By Heather Broxterman, Shareholder at Broxterman Alicks McFarlane PC
One of the more interesting questions we get here at BAM is “am I married?” To be clear, Colorado is one of only nine states in the U.S. that does allow common law marriage. However, there are a lot of myths out there as to how a common law marriage is established, both in Colorado and in other states.
One of the most common myths is that if you cohabitate with someone for a certain length of time (one year, five years, ten years),that you become common-law married to them. Common law marriage by virtue of simple cohabitation is not the law in Colorado.
In Colorado, a common law marriage is established by the “mutual consent or agreement of the parties to be husband and wife, followed by a mutual and open assumption of the marital relationship.” The most important question is whether the parties held themselves out to the public as married partners.
This standard is not so clear-cut or easily established as you might think. There are sometimes situations in which one partner believes there is a marriage while the other does not. In those situations, there often exists some evidence that supports a finding of common law marriage and other evidence that supports a finding of no common law marriage. When those situations are not easily resolved, Colorado courts are called upon to make a final and binding determination as to the parties’ marital status.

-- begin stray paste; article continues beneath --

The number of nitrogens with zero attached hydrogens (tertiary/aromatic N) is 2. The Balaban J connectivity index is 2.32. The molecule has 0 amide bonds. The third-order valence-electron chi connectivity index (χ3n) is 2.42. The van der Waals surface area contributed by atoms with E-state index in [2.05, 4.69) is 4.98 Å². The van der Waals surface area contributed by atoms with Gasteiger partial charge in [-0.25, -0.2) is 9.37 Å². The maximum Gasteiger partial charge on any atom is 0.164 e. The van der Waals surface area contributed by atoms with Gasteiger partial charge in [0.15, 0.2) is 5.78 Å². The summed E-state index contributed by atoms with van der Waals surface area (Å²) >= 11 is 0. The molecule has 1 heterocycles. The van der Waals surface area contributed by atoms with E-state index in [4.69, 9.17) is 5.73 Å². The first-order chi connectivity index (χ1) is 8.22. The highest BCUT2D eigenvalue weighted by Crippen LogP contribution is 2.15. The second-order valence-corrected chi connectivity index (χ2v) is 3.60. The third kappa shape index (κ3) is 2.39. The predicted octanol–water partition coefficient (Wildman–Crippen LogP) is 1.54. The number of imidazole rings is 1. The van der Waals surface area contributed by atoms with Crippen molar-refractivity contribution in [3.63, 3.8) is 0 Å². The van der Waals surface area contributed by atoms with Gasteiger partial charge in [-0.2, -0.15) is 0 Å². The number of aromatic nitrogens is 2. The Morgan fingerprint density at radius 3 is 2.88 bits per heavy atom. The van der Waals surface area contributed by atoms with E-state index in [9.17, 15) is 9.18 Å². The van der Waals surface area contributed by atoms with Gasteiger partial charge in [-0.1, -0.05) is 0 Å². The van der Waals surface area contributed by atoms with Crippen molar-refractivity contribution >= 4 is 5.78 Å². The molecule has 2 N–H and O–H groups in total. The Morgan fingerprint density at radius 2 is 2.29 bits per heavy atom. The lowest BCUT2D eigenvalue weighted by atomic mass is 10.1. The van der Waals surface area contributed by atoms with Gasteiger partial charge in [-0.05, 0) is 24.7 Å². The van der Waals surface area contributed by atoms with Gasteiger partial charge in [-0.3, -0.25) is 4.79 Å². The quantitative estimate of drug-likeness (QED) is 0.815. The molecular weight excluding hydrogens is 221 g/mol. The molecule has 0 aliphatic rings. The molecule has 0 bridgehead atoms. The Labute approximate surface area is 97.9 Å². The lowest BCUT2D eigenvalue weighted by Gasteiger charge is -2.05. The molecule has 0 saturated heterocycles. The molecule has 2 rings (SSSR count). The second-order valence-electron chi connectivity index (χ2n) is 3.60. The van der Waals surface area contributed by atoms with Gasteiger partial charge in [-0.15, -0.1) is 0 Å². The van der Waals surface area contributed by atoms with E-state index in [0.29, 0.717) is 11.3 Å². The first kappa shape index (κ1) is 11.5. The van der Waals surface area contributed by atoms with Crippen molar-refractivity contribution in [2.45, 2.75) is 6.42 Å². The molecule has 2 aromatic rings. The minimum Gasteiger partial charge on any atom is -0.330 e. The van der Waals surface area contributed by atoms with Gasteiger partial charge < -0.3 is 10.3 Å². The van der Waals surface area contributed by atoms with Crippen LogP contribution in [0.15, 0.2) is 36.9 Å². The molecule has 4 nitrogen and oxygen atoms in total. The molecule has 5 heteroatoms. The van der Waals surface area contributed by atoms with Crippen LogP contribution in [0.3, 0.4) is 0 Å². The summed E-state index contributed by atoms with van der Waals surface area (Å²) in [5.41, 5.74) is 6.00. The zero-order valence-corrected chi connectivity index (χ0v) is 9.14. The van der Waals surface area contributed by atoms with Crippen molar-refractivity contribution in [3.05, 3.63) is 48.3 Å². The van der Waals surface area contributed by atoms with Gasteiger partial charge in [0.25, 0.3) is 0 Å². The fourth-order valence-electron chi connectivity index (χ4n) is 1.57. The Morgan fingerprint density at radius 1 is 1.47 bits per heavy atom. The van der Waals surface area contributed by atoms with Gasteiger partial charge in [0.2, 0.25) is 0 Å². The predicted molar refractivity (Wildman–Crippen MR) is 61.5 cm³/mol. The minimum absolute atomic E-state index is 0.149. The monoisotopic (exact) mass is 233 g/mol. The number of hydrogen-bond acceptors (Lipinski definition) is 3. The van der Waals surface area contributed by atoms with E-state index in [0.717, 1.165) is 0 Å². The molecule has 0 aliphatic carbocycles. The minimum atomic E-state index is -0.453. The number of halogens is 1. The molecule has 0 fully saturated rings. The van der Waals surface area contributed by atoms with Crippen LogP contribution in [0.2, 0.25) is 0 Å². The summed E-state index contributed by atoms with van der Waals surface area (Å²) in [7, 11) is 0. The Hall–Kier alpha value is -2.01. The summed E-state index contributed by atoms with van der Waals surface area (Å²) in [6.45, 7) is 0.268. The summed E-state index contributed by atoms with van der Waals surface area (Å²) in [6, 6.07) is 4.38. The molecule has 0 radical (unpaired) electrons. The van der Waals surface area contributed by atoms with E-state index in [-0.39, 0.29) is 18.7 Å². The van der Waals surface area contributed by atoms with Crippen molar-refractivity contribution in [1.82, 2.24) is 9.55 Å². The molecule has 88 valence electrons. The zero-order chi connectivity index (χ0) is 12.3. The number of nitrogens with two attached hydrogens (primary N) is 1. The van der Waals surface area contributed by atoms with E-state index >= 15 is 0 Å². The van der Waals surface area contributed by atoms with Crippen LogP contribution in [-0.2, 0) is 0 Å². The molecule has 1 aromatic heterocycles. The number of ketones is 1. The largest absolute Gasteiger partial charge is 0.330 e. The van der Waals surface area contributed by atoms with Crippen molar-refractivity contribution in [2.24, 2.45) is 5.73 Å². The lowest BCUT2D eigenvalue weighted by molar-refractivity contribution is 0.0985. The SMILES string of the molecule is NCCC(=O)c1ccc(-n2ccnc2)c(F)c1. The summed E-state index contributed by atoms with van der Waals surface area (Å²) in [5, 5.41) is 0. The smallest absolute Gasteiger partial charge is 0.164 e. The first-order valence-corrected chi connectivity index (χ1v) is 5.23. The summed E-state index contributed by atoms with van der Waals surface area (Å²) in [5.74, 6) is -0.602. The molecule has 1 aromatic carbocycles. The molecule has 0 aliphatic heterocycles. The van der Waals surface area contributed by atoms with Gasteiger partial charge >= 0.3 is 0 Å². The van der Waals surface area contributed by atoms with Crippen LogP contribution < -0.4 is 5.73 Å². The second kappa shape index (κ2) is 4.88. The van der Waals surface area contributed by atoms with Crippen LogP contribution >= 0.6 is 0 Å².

The consequences of failing to get a divorce when there is a marriage can be huge and far-reaching, including imperiling future relationships, marriages, children, property, and almost every aspect of life. Further, believing one is marriage when you are not may mean that you don’t have the protections in place that you thought you had (Social Security benefits, tax benefits, entitlement to maintenance/alimony, etc.) If you find yourself in a situation in which there is any doubt as to your marital status, we recommend that you see a lawyer as soon as possible.
The information in this post is not legal advice—it is only legal information. To obtain legal advice by hiring the attorneys of Broxterman Alicks McFarlane PC as your counsel, please contact the firm at email@example.com or 303-331-6432.